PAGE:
Cameroonian scholar Olivette Otele has become the first Black female History professor in the UK. The colonial and postcolonial studies expert was appointed professorship and a chair in History at Bath Spa University a few days ago.
Professor Otele—whose forthcoming book Afro-Europeans: A Short History focuses on the long history of people of African descent in Europe—made the announcement on Twitter:
BIG NEWS: my people, @BathSpaUni has awarded me a professorship and a Chair in History.
May this open the door 2many v hard working women, especially WoC, even + specifically Black women, in academia in general & in History in particular.
In strength, peace and love my ppl.ADVERTISEMENT - CONTINUE READING BELOW
— Historian (@OlivetteOtele) October 22, 2018
On why she embarked on a career in History, Professor Otele explained to The History Vault that she “wanted to work on poetry/literature but a huge sense of injustice and the need to inquire into the roots of inequality took over. I was determined to make African-American historian and activist Anna Julia Cooper proud.”
According to her page on Bath Spa University’s website, Dr Otele holds a PhD in History from Universite La Sorbonne, France. Her doctoral area of specialisation was “European colonial and post-colonial History,” and “included examining questions related to the transatlantic slave trade, slave societies, identities and post-colonial societies in the Atlantic world.” Her BA and MA trainings were in British and American Literature and History.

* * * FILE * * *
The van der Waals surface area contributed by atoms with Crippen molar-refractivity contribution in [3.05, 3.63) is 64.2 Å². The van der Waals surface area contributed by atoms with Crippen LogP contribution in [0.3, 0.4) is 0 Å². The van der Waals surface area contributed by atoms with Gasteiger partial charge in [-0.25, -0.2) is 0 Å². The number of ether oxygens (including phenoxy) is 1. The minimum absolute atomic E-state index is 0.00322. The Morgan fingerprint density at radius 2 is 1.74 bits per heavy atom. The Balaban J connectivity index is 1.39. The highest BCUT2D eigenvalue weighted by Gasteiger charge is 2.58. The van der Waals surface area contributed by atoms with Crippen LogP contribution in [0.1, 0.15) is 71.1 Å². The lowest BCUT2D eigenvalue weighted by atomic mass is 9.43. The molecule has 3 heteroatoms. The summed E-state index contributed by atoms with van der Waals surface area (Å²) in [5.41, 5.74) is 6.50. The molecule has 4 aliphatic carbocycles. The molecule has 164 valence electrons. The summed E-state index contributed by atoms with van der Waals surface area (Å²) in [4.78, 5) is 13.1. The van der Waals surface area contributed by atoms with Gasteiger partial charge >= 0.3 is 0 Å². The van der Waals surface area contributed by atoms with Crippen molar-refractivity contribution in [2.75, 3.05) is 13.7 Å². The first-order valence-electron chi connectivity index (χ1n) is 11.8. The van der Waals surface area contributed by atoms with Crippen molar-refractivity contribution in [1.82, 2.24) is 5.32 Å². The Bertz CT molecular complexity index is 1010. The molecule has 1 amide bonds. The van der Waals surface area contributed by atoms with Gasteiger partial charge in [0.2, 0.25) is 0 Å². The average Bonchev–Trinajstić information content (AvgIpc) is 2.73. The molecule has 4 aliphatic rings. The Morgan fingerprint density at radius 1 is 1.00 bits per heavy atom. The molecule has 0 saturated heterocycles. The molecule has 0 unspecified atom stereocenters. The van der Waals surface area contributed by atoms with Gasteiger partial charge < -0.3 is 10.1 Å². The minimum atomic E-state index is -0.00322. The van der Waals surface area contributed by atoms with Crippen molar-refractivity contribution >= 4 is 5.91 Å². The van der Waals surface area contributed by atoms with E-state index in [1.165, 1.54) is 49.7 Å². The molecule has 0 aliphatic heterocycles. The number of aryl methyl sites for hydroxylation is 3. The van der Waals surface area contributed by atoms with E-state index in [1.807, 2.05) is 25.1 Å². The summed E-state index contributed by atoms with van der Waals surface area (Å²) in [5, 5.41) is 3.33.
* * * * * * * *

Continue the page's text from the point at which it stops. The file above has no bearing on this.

Her current research “centres around transnational history and in particular the link between history, collective memory and geopolitics in relation to British and French colonial pasts.” In this, she “charts and analyses the ways in which Britain and France have been addressing questions of citizenship, race and identity through the politics of remembrance” and also “enquires into the value of public gestures, the meaning of public history and the impact of cultural memory.”
Professor Otele’s teaching specialties include the history of the African diaspora in the Atlantic World; minority ethnic communities of Sub-Sahara, North African and Afro-Caribbean descent; European history; British and French colonial and post-history; slavery and abolition; collective memory and memorialisation in public history and sites of memory; identity politics and social cohesion in France and Britain; and French historical schools from “Les Annales” to Postmodernism.
A Fellow of the Royal Historical Society (FRHistS), Professor Otele is an Executive Board Member of The British Society for the Eighteenth-Century Studies, a Board Member of Historians Against Slavery, a member of the Association for Cultural Studies and the Centre international de recherches sur les esclavages. She is an editorial board member and reviewer with Critical Perspectives on Theory, Culture and Politics journal, The Routledge International Companion to Multicultural Education journal, The European Journal of Cultural Studies, and the Bloomsbury – History series.
Congratulations to Olivette Otele.